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updated: 6/26/2011 8:37 AM

Great Lakes Naval Station celebrates 100 years

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  • A 1911 dedication ceremony at Great Lakes Naval Station near Ross Field.

      A 1911 dedication ceremony at Great Lakes Naval Station near Ross Field.
    Courtesy/U.S. Navy

  • Ross Field at Great Lakes Naval Station during World War II.

      Ross Field at Great Lakes Naval Station during World War II.
    Courtesy/U.S. Navy

  • Great Lakes Naval Station once played major college football teams. This is a 1943 photo of football being played on Ross Field at Great Lakes.

      Great Lakes Naval Station once played major college football teams. This is a 1943 photo of football being played on Ross Field at Great Lakes.
    Courtesy/U.S. Navy

  • Battle Stations 21, a state-of-the-art training simulator, was dedicated in 2007 at Great Lakes Naval Station.

      Battle Stations 21, a state-of-the-art training simulator, was dedicated in 2007 at Great Lakes Naval Station.
    Daily Herald file photo 2007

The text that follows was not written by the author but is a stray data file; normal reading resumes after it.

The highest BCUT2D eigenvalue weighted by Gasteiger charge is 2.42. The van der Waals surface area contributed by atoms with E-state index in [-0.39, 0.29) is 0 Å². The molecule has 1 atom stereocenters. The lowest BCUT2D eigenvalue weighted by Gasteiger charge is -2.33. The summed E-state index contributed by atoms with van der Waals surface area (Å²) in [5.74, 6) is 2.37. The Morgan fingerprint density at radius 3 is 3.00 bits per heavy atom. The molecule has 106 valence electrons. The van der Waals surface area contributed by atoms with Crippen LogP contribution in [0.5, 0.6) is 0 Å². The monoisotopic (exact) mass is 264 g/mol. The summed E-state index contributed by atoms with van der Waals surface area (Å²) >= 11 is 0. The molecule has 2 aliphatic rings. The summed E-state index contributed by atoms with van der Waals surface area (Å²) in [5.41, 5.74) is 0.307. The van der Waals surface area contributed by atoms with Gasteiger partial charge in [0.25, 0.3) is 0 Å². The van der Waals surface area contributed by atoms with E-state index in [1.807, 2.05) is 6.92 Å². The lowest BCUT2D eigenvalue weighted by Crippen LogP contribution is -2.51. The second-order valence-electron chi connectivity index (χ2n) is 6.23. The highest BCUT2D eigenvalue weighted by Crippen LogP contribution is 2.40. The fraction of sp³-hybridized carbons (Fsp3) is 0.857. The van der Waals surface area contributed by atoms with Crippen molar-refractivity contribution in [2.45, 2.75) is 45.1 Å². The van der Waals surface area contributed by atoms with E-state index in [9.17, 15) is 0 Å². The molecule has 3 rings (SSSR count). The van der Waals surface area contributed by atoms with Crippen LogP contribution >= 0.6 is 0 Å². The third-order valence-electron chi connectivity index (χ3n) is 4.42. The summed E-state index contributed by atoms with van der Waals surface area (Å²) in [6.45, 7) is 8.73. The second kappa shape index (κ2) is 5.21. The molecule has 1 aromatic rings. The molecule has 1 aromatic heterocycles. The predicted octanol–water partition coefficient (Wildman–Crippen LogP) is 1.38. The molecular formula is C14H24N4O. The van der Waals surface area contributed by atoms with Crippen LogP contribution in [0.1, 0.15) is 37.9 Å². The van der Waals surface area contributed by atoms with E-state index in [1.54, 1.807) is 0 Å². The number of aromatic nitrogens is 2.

• Recruit barracks USS John F. Kennedy was dedicated in 2005 at Great Lakes Naval Station's Recruit Training Command.

       Recruit barracks USS John F. Kennedy was dedicated in 2005 at Great Lakes Naval Station's Recruit Training Command.
    Paul Valade | Staff Photographer 2005

  • Millions of sailors have graduated from Great Lakes Naval Station since its founding 100 years ago. The station having a four-day celebration next weekend.

       Millions of sailors have graduated from Great Lakes Naval Station since its founding 100 years ago. The station having a four-day celebration next weekend.
    Paul Valade | Staff Photographer 2002

 
 

More than 100 years ago, President Theodore Roosevelt had what many thought was a crazy idea that eventually made Chicago's suburbs home to one of the most vital Navy bases in the country -- with no ocean in sight.

Roosevelt ordered the Navy to turn land on the shore of Lake Michigan into "the biggest and best naval training station in the world."

Today, as Great Lakes Naval Station celebrates its 100th anniversary, it stands as the largest military base in Illinois and the Navy's largest training center, having graduated millions of sailors on a 1,600-acre campus that has more than 1,100 buildings.

And Great Lakes has big plans to celebrate that long and valiant history, with a four-day schedule that will include some serious military ceremonies and free admission to a festival for the public.

U.S. Sen. Mark Kirk, who will lead a rededication of Great Lakes, said the celebration is about the future, as well as the past.

"This rededication is more than just a heartfelt tribute to the past, but it's a chance to turn our gaze forward," said Kirk, who is an intelligence officer for the Naval Reserves. "I unequivocally believe that America's best days still lie ahead, and that fact is due, in measurable part, to the service and sacrifice of the bold men and women of our armed services."